The move to Swanage had been at the express wish of the previous Rector, the Rev. W. A. Wilson, who died after a long and painful illness. He was an earnest evangelical, whose two brothers became well known in the Church, one as Bishop of Chelmsford, the other as Vicar of Christ Church, Gypsy Hill and a Simeon Trustee. His youngest brother, C. E. Wilson, was my father's life-long friend They looked back to great days when they worked happily as fellow curates in Hatcham under E. J. Kennedy, a striking personality, six foot four in his socks, and a forthright preacher. Kennedy and another curate. G E Allison Weeks, were my godfathers. When the opportunity came of an exchange of livings with the Vicar of St John's, Tunbridge Wells, my father jumped at it. The three years at Swanage had by no means been lost. The quite capacious church had to be enlarged during my father's incumbency to cater for the large crowds of summer visitors. Swanage was a fashionable place for holidays of the middle class, without any of the entertainments which abounded in more popular resorts. It can be surmised that almost all the visitors would be churchgoers, and the C.S.S.M. drew very large crowds of children. I am told that I was taken to a service before I was a month old! The parish magazine of the time reflects considerable renewal of spiritual life, and a Mission conducted by Captain Stanley of the Church Army was greatly blessed.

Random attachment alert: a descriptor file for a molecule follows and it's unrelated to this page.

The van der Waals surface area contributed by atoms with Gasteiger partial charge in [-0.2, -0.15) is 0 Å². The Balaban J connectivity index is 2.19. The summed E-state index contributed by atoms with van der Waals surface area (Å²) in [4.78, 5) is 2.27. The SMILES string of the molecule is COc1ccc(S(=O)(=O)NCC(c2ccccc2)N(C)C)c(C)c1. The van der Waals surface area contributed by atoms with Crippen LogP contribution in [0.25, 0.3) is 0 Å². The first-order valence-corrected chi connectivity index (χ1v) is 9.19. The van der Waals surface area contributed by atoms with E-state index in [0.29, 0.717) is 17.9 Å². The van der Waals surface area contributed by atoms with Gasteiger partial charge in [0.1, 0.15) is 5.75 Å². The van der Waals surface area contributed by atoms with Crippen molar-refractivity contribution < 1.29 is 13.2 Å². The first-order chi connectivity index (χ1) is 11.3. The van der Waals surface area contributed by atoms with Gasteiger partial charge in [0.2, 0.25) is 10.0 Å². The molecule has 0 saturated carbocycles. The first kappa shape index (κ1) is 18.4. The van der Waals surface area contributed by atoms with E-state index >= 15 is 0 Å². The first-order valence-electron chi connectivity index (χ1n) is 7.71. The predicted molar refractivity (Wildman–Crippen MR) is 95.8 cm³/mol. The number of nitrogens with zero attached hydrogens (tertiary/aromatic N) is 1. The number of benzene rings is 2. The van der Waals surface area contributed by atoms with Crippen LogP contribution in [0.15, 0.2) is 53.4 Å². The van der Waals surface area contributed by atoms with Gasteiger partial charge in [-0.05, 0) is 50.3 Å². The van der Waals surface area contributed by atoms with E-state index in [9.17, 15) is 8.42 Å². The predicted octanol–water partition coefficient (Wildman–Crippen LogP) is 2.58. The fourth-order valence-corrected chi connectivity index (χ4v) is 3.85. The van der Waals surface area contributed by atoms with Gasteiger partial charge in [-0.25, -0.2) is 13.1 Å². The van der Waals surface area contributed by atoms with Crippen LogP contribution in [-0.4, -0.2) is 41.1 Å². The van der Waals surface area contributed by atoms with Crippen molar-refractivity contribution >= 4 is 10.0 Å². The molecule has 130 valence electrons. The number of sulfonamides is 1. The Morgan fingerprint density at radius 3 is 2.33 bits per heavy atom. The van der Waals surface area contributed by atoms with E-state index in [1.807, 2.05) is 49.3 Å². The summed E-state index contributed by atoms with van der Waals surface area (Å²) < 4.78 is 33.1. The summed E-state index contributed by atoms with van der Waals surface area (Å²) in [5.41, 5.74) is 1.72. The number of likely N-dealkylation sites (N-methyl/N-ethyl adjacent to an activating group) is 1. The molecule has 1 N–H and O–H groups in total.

Apart from two occasions when I have visited Swanage for a few hours, I really know nothing of it. Tunbridge Wells was to see a more settled ministry of seventeen years, and here was my real home. ..